JerseyWreckDiver - I doubt I am having a problem with absorption of minerals or system pH problem.  Although it is an interesting concept, I have normal thirst and urination function when I am not hikingAlso, this problem occurs on the first day of hiking, even before I have eaten any dehydrated meals.  Also, thanks for posting the link Hiker lost in Tasmania died because he drank too much water, finds coroner  It is definitely an interesting read, but I don't think my symptoms surpass anything more than dehydration.   

hotdogman said: 

Are you winded when you are not wanting to drink? If im in a really steep section I dont drink enough. Sometimes I fell like the few seconds of swallowing make me much shorter of breath.

hotdogman - I'm not sure that I am winded, but I do feel that if I took a 5 minute break to calm down aerobically, I would be better able to consume more water.  I usually try to drink water and then get right back to task.  Slowing down for a few minutes could make it easier to drink. I am going to try using a 3L Camelbak on my next hike and see if there is any difference.  Also, I am going to work some breaks into my hikes.  I have a bad habit of hiking straight thru at full speed to my destination or the end of the trail.

GaryPalmer said:

I drink one to two liters of Gatorade everyday. I drink about 1/3 of a liter Nalgene bottle about once every hour when I stop to take a break for 10-20 minutes. I find so far over nearly a week of riding it helps keep me hydrated better than plain water.

GaryPalmer - I typically drink two liters of water while hiking.  I either mix grape Gatorade powder into my bottles or use an electrolyte tab such as nuun or camelbak.  Your right about that though.  If it tastes good, you will drink more. 

leadbelly2525 said:

i find that hiking with a bladder (camelbak, platypus) helps me stay hydrated - no need to grab for the bottle.

leadbelly2525 - right on!  I am going to pick up a hydration bladder for my next hike.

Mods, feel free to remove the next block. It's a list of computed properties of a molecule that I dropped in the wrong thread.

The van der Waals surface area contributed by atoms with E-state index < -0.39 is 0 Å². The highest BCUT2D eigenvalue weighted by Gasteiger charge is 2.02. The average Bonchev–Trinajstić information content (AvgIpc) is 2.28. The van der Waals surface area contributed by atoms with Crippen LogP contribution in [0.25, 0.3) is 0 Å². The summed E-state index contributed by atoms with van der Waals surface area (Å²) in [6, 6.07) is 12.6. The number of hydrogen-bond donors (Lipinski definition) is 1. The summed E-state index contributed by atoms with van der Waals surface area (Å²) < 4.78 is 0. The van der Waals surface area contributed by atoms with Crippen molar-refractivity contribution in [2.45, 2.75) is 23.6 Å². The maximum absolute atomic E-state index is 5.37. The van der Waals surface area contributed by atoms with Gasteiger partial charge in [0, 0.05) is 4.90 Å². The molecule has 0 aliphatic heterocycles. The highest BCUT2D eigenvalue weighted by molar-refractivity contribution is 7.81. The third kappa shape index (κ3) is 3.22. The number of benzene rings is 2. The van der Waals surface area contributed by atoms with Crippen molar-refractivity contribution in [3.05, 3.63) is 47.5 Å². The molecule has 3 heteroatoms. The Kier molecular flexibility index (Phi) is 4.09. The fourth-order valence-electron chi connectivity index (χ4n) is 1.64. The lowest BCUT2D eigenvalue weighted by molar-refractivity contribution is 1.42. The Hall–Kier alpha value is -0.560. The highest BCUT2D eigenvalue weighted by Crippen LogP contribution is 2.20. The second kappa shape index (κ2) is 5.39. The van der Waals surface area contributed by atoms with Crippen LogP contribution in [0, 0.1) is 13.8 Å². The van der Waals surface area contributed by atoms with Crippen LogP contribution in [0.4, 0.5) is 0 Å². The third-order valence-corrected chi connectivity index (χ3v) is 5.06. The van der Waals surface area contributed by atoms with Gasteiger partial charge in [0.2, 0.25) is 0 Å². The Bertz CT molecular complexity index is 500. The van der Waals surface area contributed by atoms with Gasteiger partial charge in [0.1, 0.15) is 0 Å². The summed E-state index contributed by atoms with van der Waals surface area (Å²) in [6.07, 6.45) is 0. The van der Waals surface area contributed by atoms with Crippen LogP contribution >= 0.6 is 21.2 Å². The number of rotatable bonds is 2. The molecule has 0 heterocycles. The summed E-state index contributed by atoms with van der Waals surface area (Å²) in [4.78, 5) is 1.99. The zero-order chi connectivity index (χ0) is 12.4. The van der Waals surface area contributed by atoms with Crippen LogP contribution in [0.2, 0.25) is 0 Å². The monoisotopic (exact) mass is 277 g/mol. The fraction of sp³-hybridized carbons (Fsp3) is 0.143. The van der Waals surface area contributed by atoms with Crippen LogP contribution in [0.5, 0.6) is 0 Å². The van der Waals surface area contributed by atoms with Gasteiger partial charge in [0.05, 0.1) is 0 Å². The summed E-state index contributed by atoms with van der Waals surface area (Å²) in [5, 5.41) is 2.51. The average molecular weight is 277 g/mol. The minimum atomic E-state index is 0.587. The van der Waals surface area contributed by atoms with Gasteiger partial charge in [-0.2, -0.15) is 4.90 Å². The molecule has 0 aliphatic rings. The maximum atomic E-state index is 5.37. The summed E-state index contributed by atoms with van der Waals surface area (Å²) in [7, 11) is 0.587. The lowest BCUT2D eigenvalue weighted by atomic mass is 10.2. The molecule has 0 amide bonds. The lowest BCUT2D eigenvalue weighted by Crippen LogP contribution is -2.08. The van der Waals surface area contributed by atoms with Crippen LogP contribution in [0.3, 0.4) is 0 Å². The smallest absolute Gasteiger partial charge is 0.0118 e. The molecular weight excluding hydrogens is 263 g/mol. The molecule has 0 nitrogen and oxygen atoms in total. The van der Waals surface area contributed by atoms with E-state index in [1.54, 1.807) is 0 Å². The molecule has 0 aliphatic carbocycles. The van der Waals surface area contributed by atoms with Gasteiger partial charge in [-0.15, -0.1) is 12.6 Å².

Wolfman said:

Chris, some thoughts and personal practices from someone who has to watch getting dehydrated. 

1)  You are probably starting the trip slightly dehydrated.  Most people don't drink enough in their day to-day life, and this puts you at a disadvantage when you start your hike.  

2)  I can drink 3 or 4 liters of fluid in less then half a day and still be thirsty, but I sweet a lot while hiking.  Your bike riding may not produce the same moisture loss as the wind helps cool the body.  Can't really say one way or another without knowing more about your hiking / biking habits.  But this is something to think about.

3) I don't add sports mixes to my water, we normally get too much salt in our meals, and the preprocessed stuff is full of it. But I do add a flavor pack to the water, nothing to strong, but something I like the taste of, it makes drinking the water easier.  Something like Cristal lite or the other brands.

4) Water containers, I like drinking out of a bottle better then the nozzle on my camel pack, but it sure holds a lot more water and is easier to use.  Besides that is one container vs, 3 or 4 containers.  Just make sure your setup is good before you hit the trail.  I now carry my water bag on the outside back mesh pocket on my pack, that way if there is a leak it is not inside the pack.  From my experience these can sometimes leak from the fill opening if the O-ring gets messed up or goes missing.

5) Finally, I just keep drinking as I hike, always taking sips, some times this may require an additional pit stops to water the trees and flowers, but hey then I can really check to see how hydrated I am!  :)

Wolf

Wolfman - #1 - it is probably true that I am starting off slightly dehydrated.  I work into third shift on Saturday morning so there is a lot of focus on making sure that I have everything with me and packed before I leave the house and not so much focus on hydration until I'm in route.  Plus I am usually hiking the first day of my trip on very little sleep.

#2  I also sweat a lot, so I need to be super concerned with how much I drink.  I also tend to hold a lot of heat during aerobic exercise.  When doing things like hiking, biking, or even trail work, it's not that uncommon for me to turn pink or red in the face.  I guess that could be a blood pressure issue, but it always checks out good when I visit the doctor.